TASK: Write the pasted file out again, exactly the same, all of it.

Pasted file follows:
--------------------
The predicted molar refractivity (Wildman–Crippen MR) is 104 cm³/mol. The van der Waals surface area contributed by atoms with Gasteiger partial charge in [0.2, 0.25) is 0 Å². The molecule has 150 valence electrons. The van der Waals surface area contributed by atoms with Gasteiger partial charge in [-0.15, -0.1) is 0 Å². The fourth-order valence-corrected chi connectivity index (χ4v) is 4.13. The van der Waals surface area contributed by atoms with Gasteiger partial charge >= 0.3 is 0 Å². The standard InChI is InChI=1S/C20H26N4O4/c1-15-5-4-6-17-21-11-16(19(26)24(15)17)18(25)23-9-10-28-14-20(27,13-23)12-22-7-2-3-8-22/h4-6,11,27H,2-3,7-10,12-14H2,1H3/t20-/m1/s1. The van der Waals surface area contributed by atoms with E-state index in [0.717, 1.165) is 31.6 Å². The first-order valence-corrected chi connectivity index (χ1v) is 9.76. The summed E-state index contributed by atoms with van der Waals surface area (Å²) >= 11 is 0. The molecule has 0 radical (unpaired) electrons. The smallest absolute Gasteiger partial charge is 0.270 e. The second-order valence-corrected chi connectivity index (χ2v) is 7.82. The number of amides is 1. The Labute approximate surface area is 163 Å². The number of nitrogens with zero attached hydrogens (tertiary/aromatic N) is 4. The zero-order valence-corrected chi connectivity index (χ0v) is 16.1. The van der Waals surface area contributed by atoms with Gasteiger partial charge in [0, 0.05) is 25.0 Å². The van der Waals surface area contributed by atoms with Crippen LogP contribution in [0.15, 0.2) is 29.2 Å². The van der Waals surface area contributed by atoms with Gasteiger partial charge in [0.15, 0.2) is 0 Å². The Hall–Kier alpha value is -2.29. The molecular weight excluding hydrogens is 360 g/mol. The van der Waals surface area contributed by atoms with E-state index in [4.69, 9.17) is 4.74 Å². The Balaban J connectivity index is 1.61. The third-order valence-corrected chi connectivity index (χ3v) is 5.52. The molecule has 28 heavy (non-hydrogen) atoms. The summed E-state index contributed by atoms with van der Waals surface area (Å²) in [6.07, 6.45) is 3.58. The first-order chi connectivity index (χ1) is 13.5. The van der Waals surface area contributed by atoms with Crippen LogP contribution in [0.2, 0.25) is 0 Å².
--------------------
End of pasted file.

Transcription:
The predicted molar refractivity (Wildman–Crippen MR) is 104 cm³/mol. The van der Waals surface area contributed by atoms with Gasteiger partial charge in [0.2, 0.25) is 0 Å². The molecule has 150 valence electrons. The van der Waals surface area contributed by atoms with Gasteiger partial charge in [-0.15, -0.1) is 0 Å². The fourth-order valence-corrected chi connectivity index (χ4v) is 4.13. The van der Waals surface area contributed by atoms with Gasteiger partial charge >= 0.3 is 0 Å². The standard InChI is InChI=1S/C20H26N4O4/c1-15-5-4-6-17-21-11-16(19(26)24(15)17)18(25)23-9-10-28-14-20(27,13-23)12-22-7-2-3-8-22/h4-6,11,27H,2-3,7-10,12-14H2,1H3/t20-/m1/s1. The van der Waals surface area contributed by atoms with E-state index in [0.717, 1.165) is 31.6 Å². The first-order valence-corrected chi connectivity index (χ1v) is 9.76. The summed E-state index contributed by atoms with van der Waals surface area (Å²) >= 11 is 0. The molecule has 0 radical (unpaired) electrons. The smallest absolute Gasteiger partial charge is 0.270 e. The second-order valence-corrected chi connectivity index (χ2v) is 7.82. The number of amides is 1. The Labute approximate surface area is 163 Å². The number of nitrogens with zero attached hydrogens (tertiary/aromatic N) is 4. The zero-order valence-corrected chi connectivity index (χ0v) is 16.1. The van der Waals surface area contributed by atoms with Gasteiger partial charge in [0, 0.05) is 25.0 Å². The van der Waals surface area contributed by atoms with Crippen LogP contribution in [0.15, 0.2) is 29.2 Å². The van der Waals surface area contributed by atoms with Gasteiger partial charge in [0.15, 0.2) is 0 Å². The Hall–Kier alpha value is -2.29. The molecular weight excluding hydrogens is 360 g/mol. The van der Waals surface area contributed by atoms with E-state index in [4.69, 9.17) is 4.74 Å². The Balaban J connectivity index is 1.61. The third-order valence-corrected chi connectivity index (χ3v) is 5.52. The molecule has 28 heavy (non-hydrogen) atoms. The summed E-state index contributed by atoms with van der Waals surface area (Å²) in [6.07, 6.45) is 3.58. The first-order chi connectivity index (χ1) is 13.5. The van der Waals surface area contributed by atoms with Crippen LogP contribution in [0.2, 0.25) is 0 Å².